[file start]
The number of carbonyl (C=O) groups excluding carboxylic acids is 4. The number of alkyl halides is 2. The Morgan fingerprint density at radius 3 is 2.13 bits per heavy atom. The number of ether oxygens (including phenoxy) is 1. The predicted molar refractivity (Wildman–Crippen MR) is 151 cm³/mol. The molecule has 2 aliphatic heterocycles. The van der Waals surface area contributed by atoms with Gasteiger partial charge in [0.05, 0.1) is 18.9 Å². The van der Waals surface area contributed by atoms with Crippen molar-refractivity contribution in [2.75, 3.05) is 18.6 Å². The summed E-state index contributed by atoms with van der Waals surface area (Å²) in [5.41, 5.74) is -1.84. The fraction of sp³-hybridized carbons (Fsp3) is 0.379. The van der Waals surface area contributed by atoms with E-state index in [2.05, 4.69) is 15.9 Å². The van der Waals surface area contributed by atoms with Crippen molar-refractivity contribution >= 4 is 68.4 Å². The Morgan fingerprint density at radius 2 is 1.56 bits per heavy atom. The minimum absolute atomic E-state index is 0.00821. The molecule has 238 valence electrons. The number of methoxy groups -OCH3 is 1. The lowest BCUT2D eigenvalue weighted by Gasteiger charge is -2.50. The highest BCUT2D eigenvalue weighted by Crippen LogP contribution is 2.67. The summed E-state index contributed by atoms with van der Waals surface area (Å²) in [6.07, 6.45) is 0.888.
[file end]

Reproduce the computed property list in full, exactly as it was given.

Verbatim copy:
The number of carbonyl (C=O) groups excluding carboxylic acids is 4. The number of alkyl halides is 2. The Morgan fingerprint density at radius 3 is 2.13 bits per heavy atom. The number of ether oxygens (including phenoxy) is 1. The predicted molar refractivity (Wildman–Crippen MR) is 151 cm³/mol. The molecule has 2 aliphatic heterocycles. The van der Waals surface area contributed by atoms with Gasteiger partial charge in [0.05, 0.1) is 18.9 Å². The van der Waals surface area contributed by atoms with Crippen molar-refractivity contribution in [2.75, 3.05) is 18.6 Å². The summed E-state index contributed by atoms with van der Waals surface area (Å²) in [5.41, 5.74) is -1.84. The fraction of sp³-hybridized carbons (Fsp3) is 0.379. The van der Waals surface area contributed by atoms with E-state index in [2.05, 4.69) is 15.9 Å². The van der Waals surface area contributed by atoms with Crippen molar-refractivity contribution >= 4 is 68.4 Å². The Morgan fingerprint density at radius 2 is 1.56 bits per heavy atom. The minimum absolute atomic E-state index is 0.00821. The molecule has 238 valence electrons. The number of methoxy groups -OCH3 is 1. The lowest BCUT2D eigenvalue weighted by Gasteiger charge is -2.50. The highest BCUT2D eigenvalue weighted by Crippen LogP contribution is 2.67. The summed E-state index contributed by atoms with van der Waals surface area (Å²) in [6.07, 6.45) is 0.888.